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Singapore makes the most of unequal 'partnership'


Singapore makes the most of unequal 'partnership'

Green Co-leader, Rod Donald is calling on the New Zealand and Singapore governments to explain the benefits to this country of the free trade deal between the two.

Singapore's Trade and Industry minister is currently in New Zealand for a review of the Closer Economic Partnership agreement.

"I'm sure the Singaporeans are just delighted with the 'deal'," said Mr Donald. "And why wouldn't they be? Their trade surplus with New Zealand has gone from $24 million in 2000, the year before the deal was signed, to $323 million in 2003.

"New Zealand's exports to Singapore have dropped 37 per cent - or $180 million - in the three years we've enjoyed a 'closer partnership'.

"The two Jims - Trade Minister, Jim Sutton and Economic Development Minister, Jim Anderton - promised that the agreement would increase our exports to Singapore. If they're sticking by that measurement of success, then today would be a good opportunity to make an apology to the manufacturers and workers who have lost their livelihoods as a result of such misplaced optimism.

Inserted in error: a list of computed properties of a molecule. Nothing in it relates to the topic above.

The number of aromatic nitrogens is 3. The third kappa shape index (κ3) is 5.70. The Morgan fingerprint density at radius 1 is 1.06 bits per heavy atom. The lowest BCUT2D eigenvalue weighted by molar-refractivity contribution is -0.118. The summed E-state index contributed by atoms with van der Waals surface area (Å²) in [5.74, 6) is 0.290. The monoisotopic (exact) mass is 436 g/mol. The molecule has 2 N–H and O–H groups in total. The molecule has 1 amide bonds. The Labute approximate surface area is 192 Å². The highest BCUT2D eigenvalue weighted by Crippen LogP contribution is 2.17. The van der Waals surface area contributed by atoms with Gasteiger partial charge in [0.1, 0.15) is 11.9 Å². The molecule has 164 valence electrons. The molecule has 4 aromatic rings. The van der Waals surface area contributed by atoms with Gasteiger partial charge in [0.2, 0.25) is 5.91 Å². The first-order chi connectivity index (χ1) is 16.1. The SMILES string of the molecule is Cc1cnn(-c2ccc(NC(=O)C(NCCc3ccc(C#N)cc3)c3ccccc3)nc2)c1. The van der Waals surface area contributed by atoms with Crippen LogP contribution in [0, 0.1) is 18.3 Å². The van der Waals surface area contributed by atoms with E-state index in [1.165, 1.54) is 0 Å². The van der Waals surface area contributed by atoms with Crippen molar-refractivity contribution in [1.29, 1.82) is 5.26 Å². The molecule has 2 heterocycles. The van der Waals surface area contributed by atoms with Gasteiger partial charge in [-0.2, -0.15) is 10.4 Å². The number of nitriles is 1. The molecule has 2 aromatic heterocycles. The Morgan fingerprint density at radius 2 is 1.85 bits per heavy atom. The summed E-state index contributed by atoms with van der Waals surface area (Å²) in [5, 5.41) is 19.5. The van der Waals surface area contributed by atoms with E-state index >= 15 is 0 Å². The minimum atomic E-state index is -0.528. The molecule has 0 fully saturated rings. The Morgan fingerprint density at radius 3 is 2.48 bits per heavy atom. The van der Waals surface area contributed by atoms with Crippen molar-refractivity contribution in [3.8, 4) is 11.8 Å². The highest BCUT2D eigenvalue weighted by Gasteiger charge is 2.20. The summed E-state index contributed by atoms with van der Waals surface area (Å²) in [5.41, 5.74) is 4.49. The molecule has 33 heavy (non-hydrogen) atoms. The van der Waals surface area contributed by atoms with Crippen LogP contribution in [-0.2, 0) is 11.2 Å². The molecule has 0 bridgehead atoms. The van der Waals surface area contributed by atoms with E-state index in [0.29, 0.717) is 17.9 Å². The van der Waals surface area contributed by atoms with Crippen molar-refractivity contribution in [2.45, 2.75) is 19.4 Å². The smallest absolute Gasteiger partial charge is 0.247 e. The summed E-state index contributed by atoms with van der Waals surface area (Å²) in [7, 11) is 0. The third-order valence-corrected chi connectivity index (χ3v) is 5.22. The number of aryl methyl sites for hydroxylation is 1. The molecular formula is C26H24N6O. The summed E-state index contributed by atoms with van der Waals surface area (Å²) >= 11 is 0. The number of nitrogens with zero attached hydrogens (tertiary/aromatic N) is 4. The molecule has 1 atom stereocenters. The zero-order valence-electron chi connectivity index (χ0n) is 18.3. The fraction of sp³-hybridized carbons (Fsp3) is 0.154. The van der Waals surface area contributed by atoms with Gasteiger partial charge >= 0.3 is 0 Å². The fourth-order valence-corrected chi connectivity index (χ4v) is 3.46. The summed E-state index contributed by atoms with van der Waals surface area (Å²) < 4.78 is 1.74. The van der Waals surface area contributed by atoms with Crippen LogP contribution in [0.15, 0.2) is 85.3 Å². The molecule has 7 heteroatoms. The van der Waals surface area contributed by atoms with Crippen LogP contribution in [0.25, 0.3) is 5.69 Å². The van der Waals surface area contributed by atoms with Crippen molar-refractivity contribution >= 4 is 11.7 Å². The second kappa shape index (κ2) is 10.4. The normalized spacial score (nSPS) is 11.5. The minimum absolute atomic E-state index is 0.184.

"It's no good claiming that the deal is a success simply because two-way trade has increased. Any sensible business-person will tell you it's the bottom line that counts - and the trade figures show that this deal has been to our cost.

"Yesterday's announcement that the Electrolux factory in Christchurch is shifting to Australia, with the loss of 150 jobs, is a reminder that our manufacturers need nurturing if they are to survive," said Rod Donald.

"Every week brings news of factories closing or moving off-shore because they can't compete with products from countries which subsidise their industries or that don't observe the same labour and environmental standards as we do.

"If we are to enter into a 'trade partnership' with any country, the rules must apply equally to both countries and the benefits must be shared."


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